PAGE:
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Hi, I am Melissa from NorthlineExpress and today I am here to give you some helpful tips to use when cleaning Class A chimney systems. When cleaning a Class A Chimney System it is important that you have all of the right tools and supplies. You need to choose a proper fitting brush, the correct amount of rods and lengths. No one like it to realize when you are starting the job that you either have the wrong tools or you don’t have all of what you need!

Video Highlights: 0:09 Type of Brush to use 0:38 Measuring chimney length 1:15 Choosing Rods 3:03 Chimney Brush Size 3:55 Cleaning Preparations for a Wood Stove

Tip #1: What Type of Chimney Brush to Use

First, I am going to start by talking about the type of brush that should be used to clean a metal flue chimney. When cleaning a Class A chimney you want to make sure that you are using a Poly-bristled brush. You do not want to use the metal bristled brushes because even though they seem like they will do the job better they will actually do more harm than good. The metal bristles will scrape down the inner wall of the chimney flue and they will create grooves in the metal. The grooves then give creosote a place to begin to deposit in. So make sure when you pick a chimney brush that you are choosing a Poly-bristled Chimney Brush for your Class A Pipe.

Tip #2: Choose the Correct Chimney Brush Size

Having the correct size chimney brush is very important. With Class A chimney pipe it is not as complicated as having a rectangular or oval flue. More times than not you are going to need a round brush of a certain diameter when cleaning Class A chimneys. 5’’ to 8’’ diameter chimney pipe is very common with 6’’ and 8’’ being the most frequently used pipe and you would need a brush that is the same diameter. With stove or chimney pipe the measurement refers to the inside diameter of the pipe. So, if you have 8’’ chimney pipe you will need an 8’’ round brush. To double check the opening of your chimney simply measure straight across the inner edges of the opening and this will give you the brush size you need. The bristles of the brush should touch all side of the pipe to get the most out of a cleaning. If they do not touch all side then there really is no point in using that brush as it is not going to do an adequate job and the chimney will still be at risk of a fire occurring.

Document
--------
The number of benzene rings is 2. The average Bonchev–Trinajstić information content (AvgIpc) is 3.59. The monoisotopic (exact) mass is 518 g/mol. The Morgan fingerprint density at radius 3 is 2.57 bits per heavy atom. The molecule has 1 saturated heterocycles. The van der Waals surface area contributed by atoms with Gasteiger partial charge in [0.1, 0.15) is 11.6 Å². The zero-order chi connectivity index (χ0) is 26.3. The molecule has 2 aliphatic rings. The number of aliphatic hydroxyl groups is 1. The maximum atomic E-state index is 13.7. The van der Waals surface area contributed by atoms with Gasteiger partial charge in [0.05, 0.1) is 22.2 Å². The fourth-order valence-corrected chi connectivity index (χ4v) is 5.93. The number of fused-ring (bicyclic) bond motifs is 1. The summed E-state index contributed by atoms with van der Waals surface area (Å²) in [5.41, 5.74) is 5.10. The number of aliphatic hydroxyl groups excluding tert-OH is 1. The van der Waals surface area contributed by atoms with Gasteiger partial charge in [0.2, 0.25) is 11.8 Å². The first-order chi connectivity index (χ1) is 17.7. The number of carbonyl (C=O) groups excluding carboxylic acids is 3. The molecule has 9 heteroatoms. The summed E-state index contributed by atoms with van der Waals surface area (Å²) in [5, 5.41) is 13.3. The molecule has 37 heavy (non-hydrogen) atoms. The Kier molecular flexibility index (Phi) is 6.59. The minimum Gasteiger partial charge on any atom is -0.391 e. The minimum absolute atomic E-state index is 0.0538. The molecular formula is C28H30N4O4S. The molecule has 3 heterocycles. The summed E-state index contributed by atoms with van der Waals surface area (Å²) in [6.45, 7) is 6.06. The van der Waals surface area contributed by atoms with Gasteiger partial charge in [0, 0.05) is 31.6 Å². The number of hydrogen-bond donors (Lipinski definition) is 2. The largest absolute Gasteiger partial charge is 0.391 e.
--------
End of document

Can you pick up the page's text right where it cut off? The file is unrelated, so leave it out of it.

Tip #3: Have Plenty of Chimney Rods Accessible

When choosing your chimney rods it is good to know that you have enough! It is better to have more than what you need than not enough because once you get up on the roof to start the job. Make sure that you measure the Class A chimney run from the top all the way to the top of the stove vent. An easy way to measure the length of your chimney run is going to be by dropping a rope from the top of the chimney all the way to the stove vent. It is easier if you have someone in the room to tell you when you are at the opening. Then you can either tie a knot to mark the measurement or if you have the tape measure handy you can mark it just by pinching your fingers and measure right away.

Tip #4: Choose the Appropriate Chimney Rods

Now that you know the length of your chimney it is time to choose the rods that will connect to the brush for cleaning. There are many options to choose from when it comes to chimney rods. However there are two that are the most common materials that the rods are constructed of to consider: Fiberglass or Polypropylene. If you have a straight chimney you can use fiberglass rods. They are going to be stiffer and more durable. They do have a little bit of give to them but they are not going to be very flexible. Fiberglass Rods work well for top down cleaning or any cleaning that has less than a 45 degree bend in the run. If you are going to be cleaning from the bottom up or if you have a 45 degree or more bend in your chimney the Poly rods are going to be the better option. Choosing the connecting ends is simply personal preference or what type of connecting end does the brush have that you are using. There are two types of connecting end: threaded which can be ¼’’ or 3/8’’ NPT or there is button Lock connectors. You are able to convert if needed. There are adapters to convert the 3/8’’ NPT or 1/4’’ NPT to the Button Lock or vice versa. The important thing to remember is to make sure that whatever type of connect you choose for the brush you either have rods or an adapter to connect everything together.

Tip #5: Prep for Catching the Debris

If you have a straight chimney run you may think you can clean it allowing the creosote to fall into the fireplace and clean it out when you are finished. If you have an older stove connected to your chimney this thought may be correct. However, for this chimney there is an EPA certified wood stove on the bottom with baffles inside so we are not able to allow the creosote to fall into the firebox. So in preparation I have disconnected the stove pipe from the wood stove and placed an ash bucket underneath of the pipe to catch the debris. If you have a telescoping piece of stove pipe it will make this easier. If you do not then I would suggest that you remove each section of stove pipe, place it outdoors to be cleaned, then tape a garbage bag around the opening of the ceiling support box to catch the falling debris.